Innovation: Folding Helmet for Cyclists

   

 

Industrial designer Eduardo Hernandez was among the winners of the 2015 UANL Invention Awards after developing a folding helmet for cyclists based on the airbag system. His invention was motivated by the intention of improving cyclist safety without the disadvantages of a regular helmet.

For Eduardo Hernandez, a poor culture of respect and the lack of infrastructure and cyclist safety are the main problems impeding the bicycle to become an urban transportation option for the masses. However, only cyclist safety is approachable to Eduardo. As a result, he invented a folding helmet for cyclists called Testa, which earned him the 2015 UANL Invention Award in the category of Utility Model.

Besides being more affordable than the few other options on the market, his helmet is unconventionally composed. Designing a very uncommon helmet is a paradox for Eduardo, as he believes wearing a helmet would not be necessary if the infrastructure and traffic safety culture were similar to those existing in countries with high rates of bicycle use, such as the Netherlands and Denmark, where people do not wear helmets. In fact, Eduardo has traveled around these cities by bicycle.

The helmet is the topic of his undergraduate thesis, which is being developed with the assistance of Professor Rosa Iris Gutierrez. At the time the invention contest was launched, Eduardo was planning the presentation of his thesis. He says one of the main reasons for the Testa Project was the rate of accidents involving cyclists. According to INEGI statistics, 7,000 cyclists were injured in 2012; about 130 of them were killed.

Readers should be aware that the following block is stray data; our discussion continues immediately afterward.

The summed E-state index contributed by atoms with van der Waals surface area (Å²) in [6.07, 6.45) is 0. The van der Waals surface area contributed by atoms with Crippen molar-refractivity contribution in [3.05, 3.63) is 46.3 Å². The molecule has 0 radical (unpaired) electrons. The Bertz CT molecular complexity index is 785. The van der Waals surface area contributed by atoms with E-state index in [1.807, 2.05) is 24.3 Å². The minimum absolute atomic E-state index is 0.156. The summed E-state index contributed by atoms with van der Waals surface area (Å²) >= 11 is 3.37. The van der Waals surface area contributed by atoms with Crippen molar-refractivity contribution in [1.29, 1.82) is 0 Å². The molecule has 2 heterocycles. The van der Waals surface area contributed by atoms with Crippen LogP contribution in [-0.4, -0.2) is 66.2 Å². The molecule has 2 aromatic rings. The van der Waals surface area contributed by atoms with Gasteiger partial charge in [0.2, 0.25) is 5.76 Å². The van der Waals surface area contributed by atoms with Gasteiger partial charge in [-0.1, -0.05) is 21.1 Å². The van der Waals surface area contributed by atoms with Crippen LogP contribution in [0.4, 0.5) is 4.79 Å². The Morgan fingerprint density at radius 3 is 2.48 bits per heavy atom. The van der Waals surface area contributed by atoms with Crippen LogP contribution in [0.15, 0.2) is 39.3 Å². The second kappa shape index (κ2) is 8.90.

“One would think this is a small number compared with the number of cyclists in the country, but for me such number is disturbing as it holds back the increase of cyclists in the city. It causes fear and insecurity.”

Furthermore, Eduardo emphasized other statistics showing numbers of 15,000 pedestrians injured, of which 7,000 were killed.

“Car accidents involving public transportation or motorcyclists. This is a real problem,” expressed the designer.

An approximate manufacturing cost of Testa would range between $1,700 and $2,000 pesos. It is lower than the costs of similar helmets on the market, whose prices range around 400 euros.

“Those helmets cost almost $8,000 pesos to be used only once. That was the starting point to design something affordable with similar functions. The solution was to propose an inexpensive plastic mechanism that could reduce impact forces.”

The helmet is composed of two plastic headbands attached to a flexible rubber membrane. During an accident or collision, the sudden movements of the user activate the mechanism, extending the compressed membrane into the shape of a helmet. It works similarly to the airbag system, which uses two sensors, an accelerometer and a gyroscope, to monitor the surroundings at any time.

“I wish this project could transcend my thesis, I see potential. After the materials testing, the usability testing would be performed. By making the necessary improvements, the product can be presented to a company or government institution,” concluded Eduardo.

By Luis Salazar